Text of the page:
Heavy on the Here & Now, Light on the Windex

Last night, nearer to dawn than dusk, I sunk my freckled cheek into cotton-wrapped comfort and sighed.  "They're at the perfect age.  It's wearying sometimes, but it's so good." I drifted toward sleep while a parade of images from the year before mingled with the faces from hours earlier. 

Maybe it was all the video and picture sorting I had done that afternoon.  This feeling was just unshakeable. These fleeting days will turn one by one into a history of years-- the years I'll label in retrospect as some of the happiest, the fullest, the sweetest.

"Two healthy kids--it's a miracle.  If you only knew how much can go wrong.  It's really amazing," my husband added, both of us awake enough to marvel, asleep enough to have ceased yawning and blinking.

I went on about how tender they are, dependent, bright-eyed, adorable, hilarious, straightforward.  It's easier now to protect them, more black and white.  And to love them, even in tantrums, because they don't yet try to hurt us with words, or accidentally hurt us with choices, or turn us inside out with grief when those choices hurt them terribly.  "Oh", I sighed, "Thank goodness they're still small."  

They jump out from behind their beds ten times a day and yell "Happy Mother's Day", each time fancying themselves entirely original and surprising.  They scamper around the house shooting sound effects from their fingertips and taking turns as 'piderman. They crouch in wonder at worms and dare to touch.  They giggle and hop and show off with ill-conceived acrobatics.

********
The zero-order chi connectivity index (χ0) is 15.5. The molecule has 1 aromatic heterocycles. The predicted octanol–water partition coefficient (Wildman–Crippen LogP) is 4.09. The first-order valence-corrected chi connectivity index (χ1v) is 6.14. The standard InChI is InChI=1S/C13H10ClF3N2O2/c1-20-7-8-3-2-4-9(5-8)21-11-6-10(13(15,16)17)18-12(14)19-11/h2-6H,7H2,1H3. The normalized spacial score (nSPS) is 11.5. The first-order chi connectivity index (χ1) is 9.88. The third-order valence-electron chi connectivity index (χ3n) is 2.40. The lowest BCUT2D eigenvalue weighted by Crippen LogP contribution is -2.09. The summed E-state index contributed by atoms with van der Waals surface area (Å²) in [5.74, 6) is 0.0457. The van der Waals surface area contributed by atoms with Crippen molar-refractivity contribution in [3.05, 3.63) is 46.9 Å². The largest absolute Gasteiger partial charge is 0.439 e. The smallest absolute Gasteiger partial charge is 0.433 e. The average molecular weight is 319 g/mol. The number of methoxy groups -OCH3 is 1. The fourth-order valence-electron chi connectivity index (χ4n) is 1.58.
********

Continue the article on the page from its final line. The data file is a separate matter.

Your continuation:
Yes, when another decade passes and I turn to look back, I will know even more certainly that these were most wonderful days.  

If only I could live now with that certainty.  To live like it is a live performance--one that simply can't be missed.  I must stop and watch and applaud, not disappear during Act I to clean up the concession area or calculate the ticket sales.  If only I could live now with a willingness to happily sacrifice getting things done, to forget about a floor without crumbs, a garden without weeds, a window without fingerprints.

I don't want a decade to pass before I know.

Because someday I will look back, sitting on a stain-free chair, gazing through a spotless window, and I'll wish for these fingerprints and the little hands that made them.

In the Tuesdays Unwrapped series, Emily asks, "Where is the gift today?" and invites us to share what big and important moments we've discovered hiding in the small and ordinary.  As you can surmise from my mothery blubbery above, I found my gift in the form of fingerprints. 
I also found an excuse not to worry about wiping the windows for a good while longer!

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